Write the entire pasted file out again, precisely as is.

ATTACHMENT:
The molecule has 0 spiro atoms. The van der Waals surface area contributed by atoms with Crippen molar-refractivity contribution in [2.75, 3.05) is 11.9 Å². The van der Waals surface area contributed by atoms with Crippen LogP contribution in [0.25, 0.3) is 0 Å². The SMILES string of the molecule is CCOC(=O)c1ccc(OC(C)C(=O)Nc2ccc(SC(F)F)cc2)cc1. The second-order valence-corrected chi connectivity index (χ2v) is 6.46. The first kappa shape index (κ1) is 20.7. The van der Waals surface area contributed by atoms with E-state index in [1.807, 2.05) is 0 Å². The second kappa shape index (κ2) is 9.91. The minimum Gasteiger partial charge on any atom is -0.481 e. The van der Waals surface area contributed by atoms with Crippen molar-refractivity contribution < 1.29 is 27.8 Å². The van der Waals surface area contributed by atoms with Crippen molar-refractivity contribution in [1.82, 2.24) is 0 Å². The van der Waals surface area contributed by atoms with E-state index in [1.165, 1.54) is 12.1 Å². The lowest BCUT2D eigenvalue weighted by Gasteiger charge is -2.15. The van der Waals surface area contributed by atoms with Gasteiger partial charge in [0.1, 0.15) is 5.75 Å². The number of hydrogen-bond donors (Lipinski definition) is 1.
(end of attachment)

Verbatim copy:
The molecule has 0 spiro atoms. The van der Waals surface area contributed by atoms with Crippen molar-refractivity contribution in [2.75, 3.05) is 11.9 Å². The van der Waals surface area contributed by atoms with Crippen LogP contribution in [0.25, 0.3) is 0 Å². The SMILES string of the molecule is CCOC(=O)c1ccc(OC(C)C(=O)Nc2ccc(SC(F)F)cc2)cc1. The second-order valence-corrected chi connectivity index (χ2v) is 6.46. The first kappa shape index (κ1) is 20.7. The van der Waals surface area contributed by atoms with E-state index in [1.807, 2.05) is 0 Å². The second kappa shape index (κ2) is 9.91. The minimum Gasteiger partial charge on any atom is -0.481 e. The van der Waals surface area contributed by atoms with Crippen molar-refractivity contribution < 1.29 is 27.8 Å². The van der Waals surface area contributed by atoms with Crippen molar-refractivity contribution in [1.82, 2.24) is 0 Å². The van der Waals surface area contributed by atoms with E-state index in [1.165, 1.54) is 12.1 Å². The lowest BCUT2D eigenvalue weighted by Gasteiger charge is -2.15. The van der Waals surface area contributed by atoms with Gasteiger partial charge in [0.1, 0.15) is 5.75 Å². The number of hydrogen-bond donors (Lipinski definition) is 1.